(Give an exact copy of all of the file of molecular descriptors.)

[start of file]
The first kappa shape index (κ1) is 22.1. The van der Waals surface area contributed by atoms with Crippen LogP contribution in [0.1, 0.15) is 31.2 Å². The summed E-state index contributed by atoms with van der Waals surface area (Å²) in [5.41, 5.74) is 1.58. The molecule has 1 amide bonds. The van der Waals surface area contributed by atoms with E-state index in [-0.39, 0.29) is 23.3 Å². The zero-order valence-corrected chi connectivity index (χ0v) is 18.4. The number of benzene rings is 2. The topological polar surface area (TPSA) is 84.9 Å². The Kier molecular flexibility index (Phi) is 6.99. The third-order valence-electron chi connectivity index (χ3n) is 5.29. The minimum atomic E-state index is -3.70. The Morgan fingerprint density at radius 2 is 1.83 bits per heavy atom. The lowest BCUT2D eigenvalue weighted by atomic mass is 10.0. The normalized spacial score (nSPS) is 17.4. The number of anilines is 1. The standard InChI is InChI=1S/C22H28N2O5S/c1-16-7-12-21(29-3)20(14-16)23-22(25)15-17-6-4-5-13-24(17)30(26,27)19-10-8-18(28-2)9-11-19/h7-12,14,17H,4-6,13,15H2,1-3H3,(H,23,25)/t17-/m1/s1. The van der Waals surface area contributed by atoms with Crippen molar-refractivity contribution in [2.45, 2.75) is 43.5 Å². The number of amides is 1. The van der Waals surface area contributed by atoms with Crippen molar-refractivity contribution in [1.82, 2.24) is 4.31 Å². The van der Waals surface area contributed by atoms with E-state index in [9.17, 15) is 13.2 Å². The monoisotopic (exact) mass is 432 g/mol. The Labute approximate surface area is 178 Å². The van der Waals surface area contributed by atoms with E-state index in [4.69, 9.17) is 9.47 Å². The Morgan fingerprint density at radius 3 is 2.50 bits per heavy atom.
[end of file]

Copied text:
The first kappa shape index (κ1) is 22.1. The van der Waals surface area contributed by atoms with Crippen LogP contribution in [0.1, 0.15) is 31.2 Å². The summed E-state index contributed by atoms with van der Waals surface area (Å²) in [5.41, 5.74) is 1.58. The molecule has 1 amide bonds. The van der Waals surface area contributed by atoms with E-state index in [-0.39, 0.29) is 23.3 Å². The zero-order valence-corrected chi connectivity index (χ0v) is 18.4. The number of benzene rings is 2. The topological polar surface area (TPSA) is 84.9 Å². The Kier molecular flexibility index (Phi) is 6.99. The third-order valence-electron chi connectivity index (χ3n) is 5.29. The minimum atomic E-state index is -3.70. The Morgan fingerprint density at radius 2 is 1.83 bits per heavy atom. The lowest BCUT2D eigenvalue weighted by atomic mass is 10.0. The normalized spacial score (nSPS) is 17.4. The number of anilines is 1. The standard InChI is InChI=1S/C22H28N2O5S/c1-16-7-12-21(29-3)20(14-16)23-22(25)15-17-6-4-5-13-24(17)30(26,27)19-10-8-18(28-2)9-11-19/h7-12,14,17H,4-6,13,15H2,1-3H3,(H,23,25)/t17-/m1/s1. The van der Waals surface area contributed by atoms with Crippen molar-refractivity contribution in [2.45, 2.75) is 43.5 Å². The number of amides is 1. The van der Waals surface area contributed by atoms with Crippen molar-refractivity contribution in [1.82, 2.24) is 4.31 Å². The van der Waals surface area contributed by atoms with E-state index in [9.17, 15) is 13.2 Å². The monoisotopic (exact) mass is 432 g/mol. The Labute approximate surface area is 178 Å². The van der Waals surface area contributed by atoms with E-state index in [4.69, 9.17) is 9.47 Å². The Morgan fingerprint density at radius 3 is 2.50 bits per heavy atom.